By Bernice Lee
(1,507 words, 7-minute read)
Forward Shift, a new platform for works-in-progress within Esplanade’s da:ns festival, begins with much fanfare. Members of the public were treated to three performance experiments featuring artists whose artistic and audience development have been supported steadily at #mydurian.
In What She Said, choreographer Raka Maitra and music composer Dharma work together for the first time; Ming Poon tests a new version of his choreographic interventions in social space with The Intervention of Loneliness; whilst Pichet Klunchun, dancer Kornkarn and DJ Rory transform regal classical dancing into something much more wild in No. 60.
The title “Forward Shift” is a reference to “Forward Moves”, a platform in the early 2000s presenting new works by Singaporean choreographers. It was organised as part of what was then known as the Singapore Arts Festival. As Singapore’s artistic landscape has grown, with a great volume and range of performances travelling through and coming from the local scene, these platforms too have shifted, rebranded, disappeared and reappeared — as ephemeral as live dance performance.
Just as institutions and individuals evolve, so too do artworks and audiences. Works-in-progress are not usually publicly shared. But each time a performance is shared with a roomful of strangers (and friends and industry insiders), possible interpretations and reactions multiply. No two events are utterly the same.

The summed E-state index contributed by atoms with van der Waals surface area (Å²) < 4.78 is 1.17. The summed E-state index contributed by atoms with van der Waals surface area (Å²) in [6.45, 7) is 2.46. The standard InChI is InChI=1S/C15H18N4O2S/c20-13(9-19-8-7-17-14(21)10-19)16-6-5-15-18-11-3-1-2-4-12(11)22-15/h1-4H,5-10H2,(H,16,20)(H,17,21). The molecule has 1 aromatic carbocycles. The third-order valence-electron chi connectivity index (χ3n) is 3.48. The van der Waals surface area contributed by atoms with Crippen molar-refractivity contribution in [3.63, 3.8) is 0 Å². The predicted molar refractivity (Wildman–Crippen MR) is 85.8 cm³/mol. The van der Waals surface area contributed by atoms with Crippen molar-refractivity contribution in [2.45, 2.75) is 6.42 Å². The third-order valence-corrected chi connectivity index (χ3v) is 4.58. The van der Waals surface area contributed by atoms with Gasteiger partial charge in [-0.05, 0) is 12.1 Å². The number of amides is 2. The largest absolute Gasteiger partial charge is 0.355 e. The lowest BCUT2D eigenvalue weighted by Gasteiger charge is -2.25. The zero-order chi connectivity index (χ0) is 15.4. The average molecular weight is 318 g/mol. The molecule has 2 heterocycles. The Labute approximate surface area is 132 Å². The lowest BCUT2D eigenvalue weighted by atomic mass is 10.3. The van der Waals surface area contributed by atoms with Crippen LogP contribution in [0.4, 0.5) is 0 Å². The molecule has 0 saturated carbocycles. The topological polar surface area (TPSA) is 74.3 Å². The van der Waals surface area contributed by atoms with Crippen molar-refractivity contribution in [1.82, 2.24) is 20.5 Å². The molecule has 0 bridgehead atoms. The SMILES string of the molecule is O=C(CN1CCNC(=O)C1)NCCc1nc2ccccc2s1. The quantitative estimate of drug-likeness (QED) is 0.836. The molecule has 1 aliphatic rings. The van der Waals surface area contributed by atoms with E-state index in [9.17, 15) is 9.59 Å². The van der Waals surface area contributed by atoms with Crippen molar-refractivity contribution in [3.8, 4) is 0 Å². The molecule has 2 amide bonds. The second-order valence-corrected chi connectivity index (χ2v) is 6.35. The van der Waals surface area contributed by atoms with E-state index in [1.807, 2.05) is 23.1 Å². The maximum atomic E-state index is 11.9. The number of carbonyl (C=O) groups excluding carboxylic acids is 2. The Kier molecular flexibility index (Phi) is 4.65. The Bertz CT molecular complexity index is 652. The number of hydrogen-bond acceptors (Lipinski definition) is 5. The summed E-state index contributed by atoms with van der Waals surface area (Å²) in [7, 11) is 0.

The Intervention of Loneliness perhaps best embodies this. Ming’s works create spaces for audience and artist, and audience and audience, to relate to each other in new, often unexpected ways. In this particular work-in-progress, he seems to be testing how little he needs to perform, before the audience takes over. Ming walks on stage, with a cardboard sign he has been taking around the world. It reads “Slow Dance With Me”. He stands there expectantly, alone. The lights come up on the audience.
When the performer, the one being looked at, invites the audience to join in being looked at, the whole room shifts. Nervous laughter, tension. One might imagine that nothing happens — we have agency, after all, to choose to do nothing, and allow the performance to be nothing beyond a man standing on stage with a cardboard sign, looking like a homeless person, a political protester, a doomsday preacher. A friend beside me whispers that he heard a rumour that it is much more fun if somebody takes up the invitation. I know I am meant to review this performance, but something tells me critical distance need not apply here — critical intimacy, a concept that theatre critic and academic Corrie Tan has been practising and sharing, can be exercised instead. Plus, I had just spent a wonderful time dancing with very energetic children, and I was not about to let some awkward tension around adult social conventions kill my mood. I bound up on stage.